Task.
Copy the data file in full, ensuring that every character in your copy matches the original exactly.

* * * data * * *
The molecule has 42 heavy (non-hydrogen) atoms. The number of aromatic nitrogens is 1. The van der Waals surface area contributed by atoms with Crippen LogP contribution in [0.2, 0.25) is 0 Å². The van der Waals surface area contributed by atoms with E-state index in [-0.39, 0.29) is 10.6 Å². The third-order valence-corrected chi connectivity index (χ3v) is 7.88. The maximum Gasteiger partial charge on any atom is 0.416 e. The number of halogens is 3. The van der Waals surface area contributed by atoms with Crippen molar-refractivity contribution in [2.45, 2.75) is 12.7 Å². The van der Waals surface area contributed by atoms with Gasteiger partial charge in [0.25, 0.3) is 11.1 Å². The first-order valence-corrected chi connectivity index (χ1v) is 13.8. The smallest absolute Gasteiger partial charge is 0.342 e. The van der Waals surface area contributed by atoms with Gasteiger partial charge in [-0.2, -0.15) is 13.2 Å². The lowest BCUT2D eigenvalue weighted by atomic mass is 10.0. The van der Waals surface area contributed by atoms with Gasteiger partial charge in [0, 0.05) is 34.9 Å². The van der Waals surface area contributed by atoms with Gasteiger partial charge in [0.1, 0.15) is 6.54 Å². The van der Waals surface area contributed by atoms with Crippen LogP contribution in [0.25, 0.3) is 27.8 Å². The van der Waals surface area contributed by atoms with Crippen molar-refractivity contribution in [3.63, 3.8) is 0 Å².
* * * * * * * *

The molecule has 42 heavy (non-hydrogen) atoms. The number of aromatic nitrogens is 1. The van der Waals surface area contributed by atoms with Crippen LogP contribution in [0.2, 0.25) is 0 Å². The van der Waals surface area contributed by atoms with E-state index in [-0.39, 0.29) is 10.6 Å². The third-order valence-corrected chi connectivity index (χ3v) is 7.88. The maximum Gasteiger partial charge on any atom is 0.416 e. The number of halogens is 3. The van der Waals surface area contributed by atoms with Crippen molar-refractivity contribution in [2.45, 2.75) is 12.7 Å². The van der Waals surface area contributed by atoms with Gasteiger partial charge in [0.25, 0.3) is 11.1 Å². The first-order valence-corrected chi connectivity index (χ1v) is 13.8. The smallest absolute Gasteiger partial charge is 0.342 e. The van der Waals surface area contributed by atoms with Gasteiger partial charge in [-0.2, -0.15) is 13.2 Å². The lowest BCUT2D eigenvalue weighted by atomic mass is 10.0. The van der Waals surface area contributed by atoms with Gasteiger partial charge in [0, 0.05) is 34.9 Å². The van der Waals surface area contributed by atoms with Gasteiger partial charge in [0.1, 0.15) is 6.54 Å². The van der Waals surface area contributed by atoms with Crippen LogP contribution in [0.25, 0.3) is 27.8 Å². The van der Waals surface area contributed by atoms with Crippen molar-refractivity contribution in [3.63, 3.8) is 0 Å².